Getting to know: student researchers and projects at HSRC
Students are integral parts of research teams at HSRC. They assist with road safety research projects, and bring fresh perspective and new tools to the work. Historical redlining, pedestrian safety, and micromobility are three focus areas getting the benefit of that student researcher point of view. Here’s more about a few of HSRC’s current student researchers and projects:
Nandi Taylor, MPH, is a Ph.D. student in the Department of Epidemiology at the UNC Gillings School of Global Public Health. Her dissertation research explores the relationship between structural racism and disparities in transportation safety outcomes. Her work with HSRC includes analyzing linked North Carolina crash and trauma registry data for the purpose of characterizing the limitations of the KABCO Injury Classification Scale to accurately measure injury severity, among other projects related to the intersection of public health and transportation safety.
Nandi was the lead author for the recent article Structural Racism and Pedestrian Safety: Measuring the Association Between Historical Redlining and Contemporary Pedestrian Fatalities Across the United States, 2010‒2019, for the American Journal of Public Health. The article features a study Nandi worked on with the de Beaumont Foundation and other HSRC researchers. Nandi was also featured in a recent Streetsblog USA post discussing the article, and she will present on her work at the Society for Advancement of Violence and Injury Research conference in April.
Here’s Nandi in her own words:
Kristin Podsiad is an HSRC graduate research assistant and a Dual Master of Public Health and Master of City and Regional Planning student at UNC Chapel Hill. In her Summer 2022 practicum, Kristin led a multidisciplinary team to build micromodes.org, the first global surveillance system to collect data on fatal e-scooter injuries. This was inspired and informed by the Collaborative Sciences Center for Road Safety project Understanding micromobility safety behavior and standardizing safety metrics for transportation system integration.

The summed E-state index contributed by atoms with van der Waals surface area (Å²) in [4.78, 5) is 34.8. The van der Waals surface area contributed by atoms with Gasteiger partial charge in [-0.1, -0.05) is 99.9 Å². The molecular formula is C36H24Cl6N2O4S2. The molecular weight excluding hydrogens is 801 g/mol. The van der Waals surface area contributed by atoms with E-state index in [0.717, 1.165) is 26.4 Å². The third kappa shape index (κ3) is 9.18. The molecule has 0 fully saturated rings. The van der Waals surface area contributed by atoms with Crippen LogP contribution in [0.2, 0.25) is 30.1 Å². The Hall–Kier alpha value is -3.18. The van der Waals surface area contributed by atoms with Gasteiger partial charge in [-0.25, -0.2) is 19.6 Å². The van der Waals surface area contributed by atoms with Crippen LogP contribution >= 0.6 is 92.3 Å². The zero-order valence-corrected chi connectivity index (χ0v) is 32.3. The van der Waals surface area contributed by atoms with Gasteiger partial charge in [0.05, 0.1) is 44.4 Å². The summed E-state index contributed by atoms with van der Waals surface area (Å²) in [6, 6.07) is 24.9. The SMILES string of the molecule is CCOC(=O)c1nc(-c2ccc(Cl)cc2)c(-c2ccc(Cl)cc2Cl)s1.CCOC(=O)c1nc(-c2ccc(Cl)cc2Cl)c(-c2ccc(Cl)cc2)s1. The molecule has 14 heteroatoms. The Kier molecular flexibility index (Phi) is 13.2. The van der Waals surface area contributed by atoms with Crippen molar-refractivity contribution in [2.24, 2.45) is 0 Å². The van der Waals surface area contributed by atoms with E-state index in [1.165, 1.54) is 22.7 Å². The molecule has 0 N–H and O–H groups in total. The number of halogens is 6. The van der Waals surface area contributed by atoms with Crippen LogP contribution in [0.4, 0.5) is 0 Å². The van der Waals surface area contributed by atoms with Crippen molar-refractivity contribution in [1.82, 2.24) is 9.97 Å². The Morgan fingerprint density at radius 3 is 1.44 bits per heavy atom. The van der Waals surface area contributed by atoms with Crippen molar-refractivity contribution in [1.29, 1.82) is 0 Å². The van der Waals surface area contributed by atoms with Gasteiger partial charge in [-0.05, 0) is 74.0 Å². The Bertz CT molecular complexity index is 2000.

Using the surveillance data, she built a data dashboard with eye-catching visualizations, and she also worked with HSRC’s design team to build a website to house the dashboard and a world map of all known e-scooter fatalities. In addition, she created an online reporting form so that members of the public can participate in the data collection process by reporting fatal events occurring in their communities.
Here’s a webinar Kristin delivered to introduce micromodes.org:
For the last several months, Kristin has been building a separate data dashboard for e-bicycle fatalities, along with updating and improving the original dashboard.
Jen Farris, HSRC graduate research assistant and Dual Master of Public Health and Master of City and Regional Planning student, is contributing to the initial stages of a project funded by the AAA Foundation for Road Safety to explore factors leading to the increase in pedestrian fatalities on urban arterial roadways. Through analysis of a crash report, performing an audit of a crash site, and coordinating a team workshop, she has been supporting development of an AcciMap, a method to help understand elements contributing to a fatal pedestrian crash.
Jen said, “It has been interesting using the AcciMap framework to visualize the proximal and distal factors that contributed to our crash of interest, highlighting policies and practices that create dangerous roadway conditions. In my master’s program and in my work at HSRC, I hope to create interventions to create system change and produce better outcomes for people walking, biking, and rolling.”
Carolyn Klamm, graduate research assistant and master’s student in City and Regional Planning, is assisting with the revision of course materials for the Watch for Me NC training curriculum to better align with Safe System principles and connect aspects of the program to ongoing NC Vision Zero activities. She is developing interactive student exercises, updating slide content, and preparing guidance for instructors who will be delivering the training. “I have enjoyed working on the Watch for Me project because I am passionate about bike/ped safety,” said Carolyn. “It is exciting to work directly with initiatives to improve transportation safety in North Carolina!”